Also worth noting: the rotary telephone had already adopted a system where alphabetic characters were assigned to digits. "ABC" are assigned to "2", "DEF" to "3" and so on. If the engineers had rearranged the numbers similar to the adding machines and calculators, they would be rearranging the alphabet as well, because they could not change the associations that were already in popular use as a mnemonic for remembering phone numbers. The new alphabetic order would have been: "PQRS TUV WXYZ GHI JKL MNO [blank] ABC DEF." What a mess!

Bonus:

Did you know that the first private (home) telephone was installed in Somerville, MA?

Posted by James at May 13, 2009 8:57 AM
Create Social Bookmark Links
Comments

I knew I could count on you! :-) I still wonder why ATM manufacturers chose to copy telephone keypads instead of adding machines -- maybe because people are inputting passwords that are likely to have letters as well as numbers.

Posted by: Karen at May 13, 2009 9:22 AM

Right - it's likely to allow people to use the same mnemonics. Plus, people are more familiar with telephone keypads than they are with calculators.

And since Bell Labs actually did research before adopting their design, it makes some sense to follow from that research.

Posted by: James at May 13, 2009 9:46 AM

What bugs me is that not only are the keypads for phone and keyboard numerical input different, but there are no letters on the computer keyboard. This becomes significant when certain systems require a numeric-only password. I have an algorithm I developed for creating passwords years ago and am able to create different passwords for everything I use (more secure) without almost ever forgetting them (more useful). When I have to do a numeric-only password I usually just use the phone-letter system, but when I'm logging in I have to actively translate from letters-and-numbers to just numbers on a keypad that is opposite of the phone AND has no letters on the keys.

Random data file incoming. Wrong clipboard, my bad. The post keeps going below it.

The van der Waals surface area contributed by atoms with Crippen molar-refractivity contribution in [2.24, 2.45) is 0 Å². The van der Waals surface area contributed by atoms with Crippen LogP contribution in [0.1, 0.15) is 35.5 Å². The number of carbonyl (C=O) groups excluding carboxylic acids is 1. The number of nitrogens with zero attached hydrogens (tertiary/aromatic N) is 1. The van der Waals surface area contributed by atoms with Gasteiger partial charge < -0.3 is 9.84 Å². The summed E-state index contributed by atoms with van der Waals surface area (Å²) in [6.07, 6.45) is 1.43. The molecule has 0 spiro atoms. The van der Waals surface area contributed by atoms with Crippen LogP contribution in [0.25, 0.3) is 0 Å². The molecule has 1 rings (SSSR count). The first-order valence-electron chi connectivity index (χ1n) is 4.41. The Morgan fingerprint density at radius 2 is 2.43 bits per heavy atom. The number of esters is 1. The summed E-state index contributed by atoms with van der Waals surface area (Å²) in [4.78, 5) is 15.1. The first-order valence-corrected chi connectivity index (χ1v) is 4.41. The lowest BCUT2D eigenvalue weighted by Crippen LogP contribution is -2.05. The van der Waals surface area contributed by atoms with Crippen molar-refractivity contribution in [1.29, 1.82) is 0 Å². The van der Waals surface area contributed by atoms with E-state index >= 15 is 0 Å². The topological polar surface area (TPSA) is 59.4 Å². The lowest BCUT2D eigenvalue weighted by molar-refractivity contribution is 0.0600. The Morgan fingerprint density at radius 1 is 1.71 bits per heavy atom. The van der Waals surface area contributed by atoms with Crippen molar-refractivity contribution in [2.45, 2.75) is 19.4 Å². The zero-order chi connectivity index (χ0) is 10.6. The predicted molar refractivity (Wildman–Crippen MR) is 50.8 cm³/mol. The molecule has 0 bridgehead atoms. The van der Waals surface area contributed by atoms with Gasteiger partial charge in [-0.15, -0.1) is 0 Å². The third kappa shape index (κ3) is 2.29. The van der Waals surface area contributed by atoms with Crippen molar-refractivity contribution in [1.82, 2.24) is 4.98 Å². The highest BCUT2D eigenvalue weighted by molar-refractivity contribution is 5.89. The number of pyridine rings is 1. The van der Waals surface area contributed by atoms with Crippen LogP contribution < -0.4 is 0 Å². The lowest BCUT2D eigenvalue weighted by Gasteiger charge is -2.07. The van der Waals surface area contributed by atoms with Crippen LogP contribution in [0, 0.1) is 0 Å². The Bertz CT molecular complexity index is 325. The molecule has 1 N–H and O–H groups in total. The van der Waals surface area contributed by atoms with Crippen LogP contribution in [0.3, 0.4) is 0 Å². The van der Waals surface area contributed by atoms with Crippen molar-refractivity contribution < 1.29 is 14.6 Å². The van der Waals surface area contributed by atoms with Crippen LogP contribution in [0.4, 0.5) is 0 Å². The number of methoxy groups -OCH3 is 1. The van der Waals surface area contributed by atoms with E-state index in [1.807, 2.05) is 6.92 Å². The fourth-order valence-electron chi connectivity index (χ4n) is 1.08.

Posted by: David Grenier at May 13, 2009 10:17 AM

Yes, it is also just plain annoying trying to key in your ATM pin on a computers' numeric keypad.

Posted by: James at May 13, 2009 1:26 PM

Now that I think of it...

My son once asked my why "qwerty" is the way it is. I was tired and in no position to look it up, so I did what every good dad does...gave him a bullshit answer.

Now I need to go back and correct myself.

Posted by: Bull at May 13, 2009 2:15 PM

This design would have been carried forward into new devices to take advantage of human experience with the top-to-bottom increasing order.

I'm sure you're right. I used to use an adding machine every day at a job years ago, and I was damned fast. That translated into my zippy keying with the side numerical keypad on a keyboard. I still can't use the numbers atop the words with remotely the same level of accuracy as I can the side keypad.

Posted by: Patti M. at May 14, 2009 7:23 PM

Of course, what I meant to refer to are the numbers atop the letters on a keyboard--you know, those things that make up the words.

Posted by: Patti M. at May 14, 2009 7:24 PM

I knew what you meant. :)

Posted by: James at May 14, 2009 10:33 PM

Copyright © 1999-2007 James P. Burke. All Rights Reserved